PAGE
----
However, in People v. Scharlau, 141 Ill. 2d 180, 199, 565 N.E.2d 1319, 1328, 152 Ill. Dec. 401 (1990), our supreme court, in reference to the official misconduct statute, stated "knowledge that the action in question violates the statute by being outside the officer's lawful authority is not an element." In view of this unambiguous statement, dismissal in this case for failure to allege a mental state appears foreclosed. The argument that section 33-3(c) requires an implied mental state was not directly raised in Scharlau, nor was it presented in this case. I believe that if this issue was squarely presented to our supreme court, it would find that a mental state is required. To hold otherwise would risk "creating a felony out of conduct that was wholly innocent." People v. Tolliver, 147 Ill. 2d 397, 401, 589 N.E.2d 527, 529, 168 Ill. Dec. 127 (1992). Given that official misconduct is a class 3 felony punishable by forfeiture of office and a potential prison sentence of 2-5 years, such a result should not be countenanced. "It would be unthinkable to subject a person to a long term of imprisonment for an offense he might commit unknowingly." Valley Steel, 71 Ill. 2d at 425, 375 N.E.2d at 1305. See also People v. Farmer, 165 Ill. 2d 194, 650 N.E.2d 1006, 209 Ill. Dec. 33 (1995) (finding that offense of possessing contraband in a penal institution required implied mental state of knowledge).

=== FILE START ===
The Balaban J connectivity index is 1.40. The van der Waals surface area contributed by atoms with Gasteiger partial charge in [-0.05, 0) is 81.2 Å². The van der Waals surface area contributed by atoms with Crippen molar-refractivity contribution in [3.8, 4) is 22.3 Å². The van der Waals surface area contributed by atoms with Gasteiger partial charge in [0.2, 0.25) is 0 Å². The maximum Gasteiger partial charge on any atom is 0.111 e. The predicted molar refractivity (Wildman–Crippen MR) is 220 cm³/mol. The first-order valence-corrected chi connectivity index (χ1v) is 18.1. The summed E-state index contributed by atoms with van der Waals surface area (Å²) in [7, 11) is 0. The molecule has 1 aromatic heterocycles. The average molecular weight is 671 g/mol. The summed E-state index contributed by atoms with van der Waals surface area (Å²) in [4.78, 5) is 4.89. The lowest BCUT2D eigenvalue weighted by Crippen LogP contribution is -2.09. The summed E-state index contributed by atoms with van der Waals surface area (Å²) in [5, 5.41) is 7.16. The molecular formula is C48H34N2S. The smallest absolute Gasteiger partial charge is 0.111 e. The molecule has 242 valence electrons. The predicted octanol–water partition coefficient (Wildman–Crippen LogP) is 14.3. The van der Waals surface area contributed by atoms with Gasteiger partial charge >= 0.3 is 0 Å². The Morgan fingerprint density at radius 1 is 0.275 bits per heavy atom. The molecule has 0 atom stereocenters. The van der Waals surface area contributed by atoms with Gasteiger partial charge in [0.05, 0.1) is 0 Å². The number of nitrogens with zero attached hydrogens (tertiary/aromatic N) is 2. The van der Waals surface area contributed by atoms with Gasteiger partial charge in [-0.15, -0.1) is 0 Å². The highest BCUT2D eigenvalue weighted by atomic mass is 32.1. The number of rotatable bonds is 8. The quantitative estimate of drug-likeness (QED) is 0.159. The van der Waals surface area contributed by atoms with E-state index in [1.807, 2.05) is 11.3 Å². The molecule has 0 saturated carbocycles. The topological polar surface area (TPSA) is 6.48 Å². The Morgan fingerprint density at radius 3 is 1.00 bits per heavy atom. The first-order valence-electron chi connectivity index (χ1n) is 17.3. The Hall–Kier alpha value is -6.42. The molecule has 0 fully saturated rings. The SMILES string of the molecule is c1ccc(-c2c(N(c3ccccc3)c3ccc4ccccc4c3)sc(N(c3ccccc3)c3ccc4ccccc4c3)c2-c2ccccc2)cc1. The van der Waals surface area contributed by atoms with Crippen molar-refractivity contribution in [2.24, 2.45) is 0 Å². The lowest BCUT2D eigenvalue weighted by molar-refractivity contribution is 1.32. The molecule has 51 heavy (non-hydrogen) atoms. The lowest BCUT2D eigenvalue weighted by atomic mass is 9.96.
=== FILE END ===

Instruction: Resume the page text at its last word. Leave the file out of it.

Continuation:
I would also emphasize that defendants' arguments regarding alleged improprieties by the Grundy County State's Attorney and the improper use of immunized testimony are not resolved by this decision. No evidentiary hearing was held, nor did the trial court rule on those matters. Therefore they are, at this time, not ripe for review, and may be considered by the trial court on remand.

Finally, in my opinion, the only "crime" committed in this case was the failure to ask the court to appoint Jeremy Margolis as a Special State's Attorney. It is absolutely clear that the Grundy County States Attorney could not properly defend the board members after he had sought to have them indicted. In its February 14 indemnification resolution, the county board authorized defendant Kaufmann to hire Margolis and it requested the court to appoint his as a Special States Attorney. No petition was filed with the court, and therefore reimbursing the defendants for legal expenses was technically in excess of the board's authority. I reluctantly concur.

LYTTON, J., concurs.

19961115